I found this point interesting in a article published last year in Meetings and Conventions magazine (July 1, 2010).  Key subscribers to the magazine are meeting planners, who often have the responsibility to book keynote speakers for conventions, annual meetings, and other large-scale events.

The article noted that motivational messages are among the most appropriate keynote categories.  Of the 116 meeting planners who responded, 69 percent say an uplifting speech is highly appropriate for their groups.  Also popular are industry-related topics, cited by 62 percent, future trends (47 percent) and humor (41 percent).

Why is this of interest to me?  Because the factors that have actually motivated workers has been consistent for more than 25 years.  And, “feeling motivated” is not in the list.

Beginning in the mid-’80s, lists of “what motivates employees” started to include items such as:  feeling “in” on things, doing work that matters, and being recognized for a job well done.  Pay slipped from the # 1 spot, and has consistently fallen below items such as those that I listed in the previous sentence.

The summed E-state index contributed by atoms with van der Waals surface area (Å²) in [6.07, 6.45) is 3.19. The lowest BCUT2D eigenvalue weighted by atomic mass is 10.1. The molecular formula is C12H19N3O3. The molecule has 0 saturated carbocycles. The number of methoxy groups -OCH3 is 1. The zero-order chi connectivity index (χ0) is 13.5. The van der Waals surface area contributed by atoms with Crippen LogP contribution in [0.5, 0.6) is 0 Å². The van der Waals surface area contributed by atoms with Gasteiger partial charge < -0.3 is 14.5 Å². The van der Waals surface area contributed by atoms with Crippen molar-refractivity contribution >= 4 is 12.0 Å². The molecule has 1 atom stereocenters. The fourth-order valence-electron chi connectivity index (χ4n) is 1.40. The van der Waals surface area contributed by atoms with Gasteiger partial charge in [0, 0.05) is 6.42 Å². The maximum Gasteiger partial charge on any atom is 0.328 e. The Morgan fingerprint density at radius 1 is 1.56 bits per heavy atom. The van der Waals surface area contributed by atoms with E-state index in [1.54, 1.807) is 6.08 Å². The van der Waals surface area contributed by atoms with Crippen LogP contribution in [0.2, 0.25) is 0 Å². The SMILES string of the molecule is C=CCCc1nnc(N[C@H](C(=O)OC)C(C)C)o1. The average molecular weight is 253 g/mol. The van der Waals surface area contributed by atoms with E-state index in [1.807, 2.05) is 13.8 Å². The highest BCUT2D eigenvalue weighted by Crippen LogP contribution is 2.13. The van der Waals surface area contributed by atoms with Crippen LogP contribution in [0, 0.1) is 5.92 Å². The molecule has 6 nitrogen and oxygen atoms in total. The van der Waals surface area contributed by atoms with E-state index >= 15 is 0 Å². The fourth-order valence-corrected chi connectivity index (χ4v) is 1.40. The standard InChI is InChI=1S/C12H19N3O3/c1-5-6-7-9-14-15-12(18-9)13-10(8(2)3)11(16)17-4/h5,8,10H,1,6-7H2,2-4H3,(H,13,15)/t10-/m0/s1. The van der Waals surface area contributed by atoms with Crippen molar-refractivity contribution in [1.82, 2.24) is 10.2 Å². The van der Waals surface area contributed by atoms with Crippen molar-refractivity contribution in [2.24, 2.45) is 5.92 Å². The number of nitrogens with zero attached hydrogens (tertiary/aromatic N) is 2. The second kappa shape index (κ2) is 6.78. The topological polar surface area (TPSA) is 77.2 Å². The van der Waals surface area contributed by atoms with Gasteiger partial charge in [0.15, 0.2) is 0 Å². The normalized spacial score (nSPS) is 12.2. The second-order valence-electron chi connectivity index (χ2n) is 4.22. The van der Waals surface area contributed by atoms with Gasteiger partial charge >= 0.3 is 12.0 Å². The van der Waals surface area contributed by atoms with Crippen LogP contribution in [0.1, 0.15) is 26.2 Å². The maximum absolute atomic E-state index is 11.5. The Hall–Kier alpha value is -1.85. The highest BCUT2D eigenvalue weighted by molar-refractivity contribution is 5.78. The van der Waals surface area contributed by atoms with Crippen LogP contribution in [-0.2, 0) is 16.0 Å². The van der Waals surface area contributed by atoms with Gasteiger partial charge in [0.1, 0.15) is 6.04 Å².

So, what I don’t get is why do people want to hear motivating messages as their # 1 topic from a keynote speaker, rather than about content or process items that actually motivate them on the job?  If people are motivated by content or process items in the jobs that they do, then why would they not want to hear about those items from keynote speakers?

I will admit to you that this is close.  Notice that industry-related topics (62%) and future trends (47%) are not far from motivation (69%).  Yet, motivation remains at the top.

I personally find that motivational messages have a “glow.”  You feel good after it is over, but  it wears off quickly.  And, I never seem to feel the same again.   When I hear messages with tangible content, at least I have some knowledge of what to do, how to do it, and so forth.  It really doesn’t matter how I feel, or if I am motivated about it – I know where to find it, and what it is.

How about you?  Are you surprised by this finding?  What do you think about motivational messages?

Let’s talk about it!

How Do You Motivate An Employee? — How Do You Motivate Yourself?

Recently, after my first presentation of my synopsis/briefing of Daniel Pink’s Drive, I wrote these observations and questions/implications: